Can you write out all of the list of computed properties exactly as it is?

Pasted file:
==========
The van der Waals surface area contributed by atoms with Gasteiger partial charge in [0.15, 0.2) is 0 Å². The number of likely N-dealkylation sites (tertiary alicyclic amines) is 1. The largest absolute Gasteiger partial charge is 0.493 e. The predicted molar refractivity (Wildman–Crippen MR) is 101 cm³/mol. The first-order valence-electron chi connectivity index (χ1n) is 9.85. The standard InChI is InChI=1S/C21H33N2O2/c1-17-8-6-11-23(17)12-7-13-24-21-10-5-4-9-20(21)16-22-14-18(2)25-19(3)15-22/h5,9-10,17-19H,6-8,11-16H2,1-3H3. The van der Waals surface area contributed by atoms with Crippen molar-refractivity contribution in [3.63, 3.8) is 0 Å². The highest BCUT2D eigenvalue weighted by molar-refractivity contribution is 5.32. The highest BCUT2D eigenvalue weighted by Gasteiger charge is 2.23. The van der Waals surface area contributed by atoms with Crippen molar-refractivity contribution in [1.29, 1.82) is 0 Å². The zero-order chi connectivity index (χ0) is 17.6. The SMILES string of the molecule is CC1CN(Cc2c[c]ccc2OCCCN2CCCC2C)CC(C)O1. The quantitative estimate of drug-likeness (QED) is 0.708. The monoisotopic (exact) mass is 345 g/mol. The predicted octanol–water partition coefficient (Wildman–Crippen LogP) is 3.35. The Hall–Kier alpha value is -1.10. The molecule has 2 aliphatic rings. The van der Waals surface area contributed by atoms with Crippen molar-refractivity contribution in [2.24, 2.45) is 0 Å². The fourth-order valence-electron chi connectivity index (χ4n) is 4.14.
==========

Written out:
The van der Waals surface area contributed by atoms with Gasteiger partial charge in [0.15, 0.2) is 0 Å². The number of likely N-dealkylation sites (tertiary alicyclic amines) is 1. The largest absolute Gasteiger partial charge is 0.493 e. The predicted molar refractivity (Wildman–Crippen MR) is 101 cm³/mol. The first-order valence-electron chi connectivity index (χ1n) is 9.85. The standard InChI is InChI=1S/C21H33N2O2/c1-17-8-6-11-23(17)12-7-13-24-21-10-5-4-9-20(21)16-22-14-18(2)25-19(3)15-22/h5,9-10,17-19H,6-8,11-16H2,1-3H3. The van der Waals surface area contributed by atoms with Crippen molar-refractivity contribution in [3.63, 3.8) is 0 Å². The highest BCUT2D eigenvalue weighted by molar-refractivity contribution is 5.32. The highest BCUT2D eigenvalue weighted by Gasteiger charge is 2.23. The van der Waals surface area contributed by atoms with Crippen molar-refractivity contribution in [1.29, 1.82) is 0 Å². The zero-order chi connectivity index (χ0) is 17.6. The SMILES string of the molecule is CC1CN(Cc2c[c]ccc2OCCCN2CCCC2C)CC(C)O1. The quantitative estimate of drug-likeness (QED) is 0.708. The monoisotopic (exact) mass is 345 g/mol. The predicted octanol–water partition coefficient (Wildman–Crippen LogP) is 3.35. The Hall–Kier alpha value is -1.10. The molecule has 2 aliphatic rings. The van der Waals surface area contributed by atoms with Crippen molar-refractivity contribution in [2.24, 2.45) is 0 Å². The fourth-order valence-electron chi connectivity index (χ4n) is 4.14.